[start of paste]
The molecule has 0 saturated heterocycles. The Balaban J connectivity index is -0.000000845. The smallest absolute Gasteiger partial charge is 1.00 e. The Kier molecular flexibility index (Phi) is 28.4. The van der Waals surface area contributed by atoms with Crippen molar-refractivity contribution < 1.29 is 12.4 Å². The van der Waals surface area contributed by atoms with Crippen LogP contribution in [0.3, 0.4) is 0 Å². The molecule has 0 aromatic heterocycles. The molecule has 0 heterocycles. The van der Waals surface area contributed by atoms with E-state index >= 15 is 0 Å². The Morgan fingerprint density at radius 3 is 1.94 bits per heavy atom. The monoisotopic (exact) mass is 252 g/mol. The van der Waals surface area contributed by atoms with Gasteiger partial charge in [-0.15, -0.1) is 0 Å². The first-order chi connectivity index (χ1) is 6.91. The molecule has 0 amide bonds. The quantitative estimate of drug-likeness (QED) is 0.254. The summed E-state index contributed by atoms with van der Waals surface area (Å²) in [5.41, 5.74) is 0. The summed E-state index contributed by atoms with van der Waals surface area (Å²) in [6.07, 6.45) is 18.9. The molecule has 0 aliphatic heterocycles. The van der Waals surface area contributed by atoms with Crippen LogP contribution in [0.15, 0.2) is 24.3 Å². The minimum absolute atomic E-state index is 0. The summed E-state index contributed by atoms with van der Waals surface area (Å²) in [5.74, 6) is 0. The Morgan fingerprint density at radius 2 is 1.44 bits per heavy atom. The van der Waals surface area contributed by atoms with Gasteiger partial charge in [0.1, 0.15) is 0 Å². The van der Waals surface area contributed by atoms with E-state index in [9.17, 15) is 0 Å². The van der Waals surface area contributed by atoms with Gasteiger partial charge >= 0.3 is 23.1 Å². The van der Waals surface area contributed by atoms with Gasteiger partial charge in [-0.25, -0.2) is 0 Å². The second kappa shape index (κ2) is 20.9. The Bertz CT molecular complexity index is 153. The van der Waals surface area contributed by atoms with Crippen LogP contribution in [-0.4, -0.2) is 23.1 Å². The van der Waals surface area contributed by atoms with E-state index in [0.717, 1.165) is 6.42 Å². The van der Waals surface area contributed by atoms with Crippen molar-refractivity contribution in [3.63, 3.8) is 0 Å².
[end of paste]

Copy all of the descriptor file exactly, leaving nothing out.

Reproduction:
The molecule has 0 saturated heterocycles. The Balaban J connectivity index is -0.000000845. The smallest absolute Gasteiger partial charge is 1.00 e. The Kier molecular flexibility index (Phi) is 28.4. The van der Waals surface area contributed by atoms with Crippen molar-refractivity contribution < 1.29 is 12.4 Å². The van der Waals surface area contributed by atoms with Crippen LogP contribution in [0.3, 0.4) is 0 Å². The molecule has 0 aromatic heterocycles. The molecule has 0 heterocycles. The van der Waals surface area contributed by atoms with E-state index >= 15 is 0 Å². The Morgan fingerprint density at radius 3 is 1.94 bits per heavy atom. The monoisotopic (exact) mass is 252 g/mol. The van der Waals surface area contributed by atoms with Gasteiger partial charge in [-0.15, -0.1) is 0 Å². The first-order chi connectivity index (χ1) is 6.91. The molecule has 0 amide bonds. The quantitative estimate of drug-likeness (QED) is 0.254. The summed E-state index contributed by atoms with van der Waals surface area (Å²) in [5.41, 5.74) is 0. The summed E-state index contributed by atoms with van der Waals surface area (Å²) in [6.07, 6.45) is 18.9. The molecule has 0 aliphatic heterocycles. The van der Waals surface area contributed by atoms with Crippen LogP contribution in [0.15, 0.2) is 24.3 Å². The minimum absolute atomic E-state index is 0. The summed E-state index contributed by atoms with van der Waals surface area (Å²) in [5.74, 6) is 0. The Morgan fingerprint density at radius 2 is 1.44 bits per heavy atom. The van der Waals surface area contributed by atoms with Gasteiger partial charge in [0.1, 0.15) is 0 Å². The van der Waals surface area contributed by atoms with E-state index in [9.17, 15) is 0 Å². The van der Waals surface area contributed by atoms with Gasteiger partial charge >= 0.3 is 23.1 Å². The van der Waals surface area contributed by atoms with Gasteiger partial charge in [-0.25, -0.2) is 0 Å². The second kappa shape index (κ2) is 20.9. The Bertz CT molecular complexity index is 153. The van der Waals surface area contributed by atoms with Crippen LogP contribution in [-0.4, -0.2) is 23.1 Å². The van der Waals surface area contributed by atoms with E-state index in [0.717, 1.165) is 6.42 Å². The van der Waals surface area contributed by atoms with Crippen molar-refractivity contribution in [3.63, 3.8) is 0 Å².